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Before I knew anything about President Reagan—his acting career, his presidency, his legacy—I knew about his macaroni and cheese. His favorite mac and cheese, and mine, too.
Stouffer's and Easy Mac were my back-up mac and cheeses, but I considered these to be cheese soups—all slick with no crunch, all goop with nothing to grasp. Reagan's choice is more sliceable than spoonable. Its defining feature is its inches-thick cheese comforter, where the noodles are suspended in (rather than swimming in) a layer of crisped cheddar. There are some softer, freer noodles below, too, with a barely-there sauce; these serve as relief from the crunch and chew. But if you're looking for lusciously creamy, look elsewhere:
Where did the recipe come from? In my house, from a cut-out of the Baltimore Sun; it was part of our family's weekly dinner rotation along with a very boring but very good lasagna (no meat, no vegetables, just cheese and tomato sauce) and lots of undressed pasta and steamed vegetables. (This was before A New Way to Dinner existed.)
But the recipe was first published in the 1987 White House Family Cookbook by Henry Haller. Six years earlier, when President Reagan was recovering from an injury he sustained during an assassination attempt just two months after he took office, the White House kitchen provided him with some of his "all-time favorites, including Macaroni and Cheese."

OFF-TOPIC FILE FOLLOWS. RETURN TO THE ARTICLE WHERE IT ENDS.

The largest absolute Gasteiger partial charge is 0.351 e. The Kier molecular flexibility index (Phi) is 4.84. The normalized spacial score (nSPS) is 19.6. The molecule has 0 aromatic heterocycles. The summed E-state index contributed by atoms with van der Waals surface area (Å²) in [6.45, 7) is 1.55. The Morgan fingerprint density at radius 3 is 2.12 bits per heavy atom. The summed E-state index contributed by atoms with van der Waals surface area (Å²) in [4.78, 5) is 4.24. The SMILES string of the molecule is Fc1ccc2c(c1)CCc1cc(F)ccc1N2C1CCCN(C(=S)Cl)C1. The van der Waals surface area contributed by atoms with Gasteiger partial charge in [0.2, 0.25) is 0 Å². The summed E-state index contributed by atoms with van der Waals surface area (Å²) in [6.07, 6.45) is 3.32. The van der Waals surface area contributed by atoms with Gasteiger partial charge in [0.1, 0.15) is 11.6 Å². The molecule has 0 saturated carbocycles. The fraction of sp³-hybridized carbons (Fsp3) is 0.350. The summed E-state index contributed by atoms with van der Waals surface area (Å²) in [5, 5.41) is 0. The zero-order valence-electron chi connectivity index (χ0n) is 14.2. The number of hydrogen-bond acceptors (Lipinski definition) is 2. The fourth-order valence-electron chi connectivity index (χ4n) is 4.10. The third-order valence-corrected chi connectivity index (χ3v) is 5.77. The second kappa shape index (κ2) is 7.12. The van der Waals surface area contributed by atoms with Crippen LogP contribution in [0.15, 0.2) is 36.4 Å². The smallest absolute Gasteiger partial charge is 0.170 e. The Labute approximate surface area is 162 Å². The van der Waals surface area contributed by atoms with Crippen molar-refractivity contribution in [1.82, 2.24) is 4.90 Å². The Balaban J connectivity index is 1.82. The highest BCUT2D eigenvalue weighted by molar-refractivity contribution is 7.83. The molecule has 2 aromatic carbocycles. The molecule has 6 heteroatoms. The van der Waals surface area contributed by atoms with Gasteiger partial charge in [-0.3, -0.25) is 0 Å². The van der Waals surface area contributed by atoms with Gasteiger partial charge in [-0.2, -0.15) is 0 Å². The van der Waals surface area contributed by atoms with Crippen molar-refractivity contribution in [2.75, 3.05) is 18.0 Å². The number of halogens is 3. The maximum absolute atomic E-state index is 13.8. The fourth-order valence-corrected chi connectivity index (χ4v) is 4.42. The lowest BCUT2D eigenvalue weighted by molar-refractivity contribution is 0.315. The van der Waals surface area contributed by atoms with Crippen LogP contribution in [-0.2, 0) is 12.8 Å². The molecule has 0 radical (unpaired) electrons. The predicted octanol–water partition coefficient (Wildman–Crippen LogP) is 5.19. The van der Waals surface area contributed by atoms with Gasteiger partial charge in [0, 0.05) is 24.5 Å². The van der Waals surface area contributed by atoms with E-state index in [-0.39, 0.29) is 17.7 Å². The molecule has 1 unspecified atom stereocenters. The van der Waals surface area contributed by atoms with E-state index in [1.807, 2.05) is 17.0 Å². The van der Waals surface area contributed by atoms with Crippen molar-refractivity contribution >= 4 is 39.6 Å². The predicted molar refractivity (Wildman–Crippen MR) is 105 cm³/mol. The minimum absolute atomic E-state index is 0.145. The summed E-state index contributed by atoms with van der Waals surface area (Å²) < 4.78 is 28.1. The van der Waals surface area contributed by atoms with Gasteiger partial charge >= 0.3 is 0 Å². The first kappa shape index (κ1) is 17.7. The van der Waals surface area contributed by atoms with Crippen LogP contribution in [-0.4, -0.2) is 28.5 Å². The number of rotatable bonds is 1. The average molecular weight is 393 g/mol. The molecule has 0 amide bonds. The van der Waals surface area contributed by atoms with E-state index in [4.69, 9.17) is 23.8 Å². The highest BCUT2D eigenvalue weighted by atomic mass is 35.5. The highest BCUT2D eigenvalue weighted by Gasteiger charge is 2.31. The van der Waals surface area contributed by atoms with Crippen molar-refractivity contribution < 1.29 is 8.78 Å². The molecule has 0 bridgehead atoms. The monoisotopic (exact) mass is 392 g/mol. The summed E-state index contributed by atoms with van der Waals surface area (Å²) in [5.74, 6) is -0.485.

"This dish was prepared in the manner the President prefers," the headnote reads, "the noodles well cooked and covered with a very light cheese sauce spiked with mustard." (The headnote also includes an anecdote that when Reagan walked into the E.R. at George Washington University Hospital, he joked with the doctors, "Please assure me you're all Republicans.")
The original recipe calls for the milk to be warm, for 1/2 teaspoon of Worcestershire to go in with the mustard, and for the top to be sprinkled with paprika. My mom bypassed all of these suggestions, choosing to sprinkle with even more cheese instead. A grind of black pepper would be nice, too. If you prefer noodles that won't fall apart under the pressure of your fork, drain them while they're still al dente.
"Serve at once," the recipe suggests "either as a light entrée accompanied by a hot green vegetable and a crisp salad, or as a side dish with Hamburgers or Meat Loaf"—very American. (I prefer it the next day, sliced into a rectangle and reheated in the microwave.)
It'd be absurd to suggest that Reagan's great taste in macaroni and cheese (his favorite is, in many ways, similar to Amanda Hesser's) should shed any light on his presidency or his lasting effects, good, bad, or neutral, on the state of our country, or that anything—even a simple casserole—is exempt from the influence of politics.
But I won't go there. This is a very good macaroni and cheese. And one that I hope brings us some comfort, just as it did Reagan, this election season and beyond.
- 1/2 pound dried macaroni
- 1 teaspoon butter
- 1 egg, beaten
- 1 teaspoon dried mustard powder
- 1 teaspoon salt
- 1 cup milk
- 3 cups sharp grated cheddar cheese, plus extra for sprinkling
Oh, and look! The handsome Staub we baked it in:
Have you cooked from The White House Cookbook? And have you found any keepers? Tell us in the comments below!